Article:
From the Editors
The New York Times says Jadaliyya "Brings New Life to Arab Studies." Read about it by clicking here.
It is inevitable that a dancer watching a dance performance, a film-maker watching a film, a musician watching a concert will take notice of details and little tricks that are not available to most others. A skilful camera movement, a new interpretation of a well-known choreography, a note that is played with a new insight…But, albeit rarely, there are instances when something happens on the stage or screen so that, in a moment, something flashes from the spectacle with such extreme power that even the most ignorant feels its presence. And when that happens, even though one lacks the words, the terminology, and the knowledge to pinpoint and define exactly what happened, one feels it instantly and instinctively.
This is exactly what happens when you watch Le Trio Joubran play live on stage. The harmony between these three oud playing brothers is so intense that it becomes visible, it becomes tactile. You may not know enough about music to understand it; you may not know enough about playing techniques and what it is that they do to make them so good at what they do, but you know with absolute certainty that there is an unbelievable and rarely seen harmony between them.
Le Trio Joubran is formed of three Palestinian brothers, Adnan, Samir and Wissam, from Nazareth, born to a family of oud makers. The eldest, Samir Joubran, was already an established oud player in the region when he decided to bring his brothers together to form an oud trio. Their first album as a trio, Randana, was released in 2005, followed by their critically acclaimed second album Majaz in 2007.
[Le Trio Joubran. Image from www.letriojoubran.com]
I first discovered Le Trio Joubran two years ago by pure coincidence. It was one of those “play me music similar to this” kind of situations: I asked LastFm to play me music similar to Marcel Khalife. While it was playing, I tried to get some writing done (music can help you unblock yourself). Suddenly something started to play that made me stop and want to find out what it was. It turned out to be Le Trio Joubran’s song “Masar,” from the album Majaz. I started to follow their music as Alice would follow the white rabbit.
After listening two of their albums back to back, and being mesmerised by their music, I wanted to see if they were playing live anytime soon: it turned out they would be, but it was miles away from where I lived. I was in London and they were going to play in Wales. Once you are lured by the music, there is no stopping: I went to Wales, and it was worth every minute and every penny I spent getting there. It was a stunning performance. Recently, after discovering that they had released their third album, AsFar (meaning “journey” in Arabic but also “as far” in English), I discovered that they were coming to London to participate in an event in memory of the late Palestinian poet Mahmoud Darwish. Once again, with the sort of excitement that rarely hits, I booked my ticket.
In this performance, titled “In the Shadow of Words,” Le Trio Joubran accompany Darwish’s poetry with their music. As Darwish’s powerful voice reads the poems in Arabic, the English translations are projected on a screen on the stage and the band play their music to the words. But make no mistake: Le Trio Joubran do not, for a second, try to “enhance” the powerful music that effortlessly reaches its audience from Darwish’s poetry; they merely accompany it, at times only by listening to it and at times by answering it back with compassion. This also seems to be the best way to “read” poetry in a language that is not yours: As Darwish reads his poems with an incredible passion and emotion, opening every window, breathing every breath, puncturing every wound, a door opens to a new world where words mean more than they ever did, so much more, so that even without the translation, a non-Arabic speaker would know what it means in his/her heart.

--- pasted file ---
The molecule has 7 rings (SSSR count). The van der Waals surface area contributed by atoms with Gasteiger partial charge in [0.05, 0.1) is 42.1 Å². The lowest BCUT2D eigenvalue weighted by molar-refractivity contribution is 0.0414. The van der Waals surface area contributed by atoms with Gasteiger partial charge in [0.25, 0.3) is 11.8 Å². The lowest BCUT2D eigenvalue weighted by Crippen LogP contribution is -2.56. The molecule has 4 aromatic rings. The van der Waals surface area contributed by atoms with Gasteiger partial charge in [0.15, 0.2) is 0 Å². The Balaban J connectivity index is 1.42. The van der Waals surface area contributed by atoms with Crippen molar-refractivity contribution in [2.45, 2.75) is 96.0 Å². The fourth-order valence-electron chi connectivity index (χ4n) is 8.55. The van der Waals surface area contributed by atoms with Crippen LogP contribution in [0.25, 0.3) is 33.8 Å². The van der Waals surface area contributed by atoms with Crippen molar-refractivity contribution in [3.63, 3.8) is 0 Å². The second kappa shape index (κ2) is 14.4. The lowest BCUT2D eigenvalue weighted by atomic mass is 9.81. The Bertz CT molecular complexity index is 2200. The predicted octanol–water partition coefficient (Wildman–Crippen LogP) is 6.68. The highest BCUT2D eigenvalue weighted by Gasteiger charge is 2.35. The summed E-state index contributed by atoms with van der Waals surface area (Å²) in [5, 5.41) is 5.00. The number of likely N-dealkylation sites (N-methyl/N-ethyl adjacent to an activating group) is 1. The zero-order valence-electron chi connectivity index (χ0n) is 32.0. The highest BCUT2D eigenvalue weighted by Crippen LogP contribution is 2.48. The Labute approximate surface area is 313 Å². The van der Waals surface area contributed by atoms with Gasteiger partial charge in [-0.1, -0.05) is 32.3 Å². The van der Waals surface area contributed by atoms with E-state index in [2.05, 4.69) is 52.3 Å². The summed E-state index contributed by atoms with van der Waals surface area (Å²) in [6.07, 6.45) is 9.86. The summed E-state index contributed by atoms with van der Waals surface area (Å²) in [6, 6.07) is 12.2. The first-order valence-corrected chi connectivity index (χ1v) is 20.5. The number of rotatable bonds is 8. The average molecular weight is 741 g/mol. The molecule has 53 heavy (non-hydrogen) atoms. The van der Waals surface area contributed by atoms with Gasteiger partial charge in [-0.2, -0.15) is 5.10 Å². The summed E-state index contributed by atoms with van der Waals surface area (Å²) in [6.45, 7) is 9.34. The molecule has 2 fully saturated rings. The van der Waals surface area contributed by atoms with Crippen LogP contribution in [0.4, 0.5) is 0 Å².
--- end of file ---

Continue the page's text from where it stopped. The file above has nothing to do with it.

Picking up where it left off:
Whether it is solely due to Darwish’s mastery over words and over his language (which makes him who he is — “I am my language,” says Darwish) or due to the fact that he speaks them as if the poems are writing themselves, as he says in one of his poems, there is an out-of-this-world feeling to the experience of listening to his poetry recited by his voice, as if the words are rushing to his lips and forcing themselves out without much of the poet’s control. As if he is speaking life itself, and life itself happens to be a poem that only a skilful pair of ears can hear. Darwish does. He did. The Joubran brothers dive into this beautiful sea of words and emotions with their instruments, and converse with the poet with great passion.
Le Trio Joubran will be touring the U.S. in April with their enchanting percussionist Youssef Hbeisch; details regarding their upcoming shows can be found here.
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What is new in the Israeli situation today is not settler colonialism, which has been the policy of the state of Israel since its inception; it is the breaking apart of the legitimating formula in which Israel is imagined as a “Jewish and democratic” state.click | email | tweet
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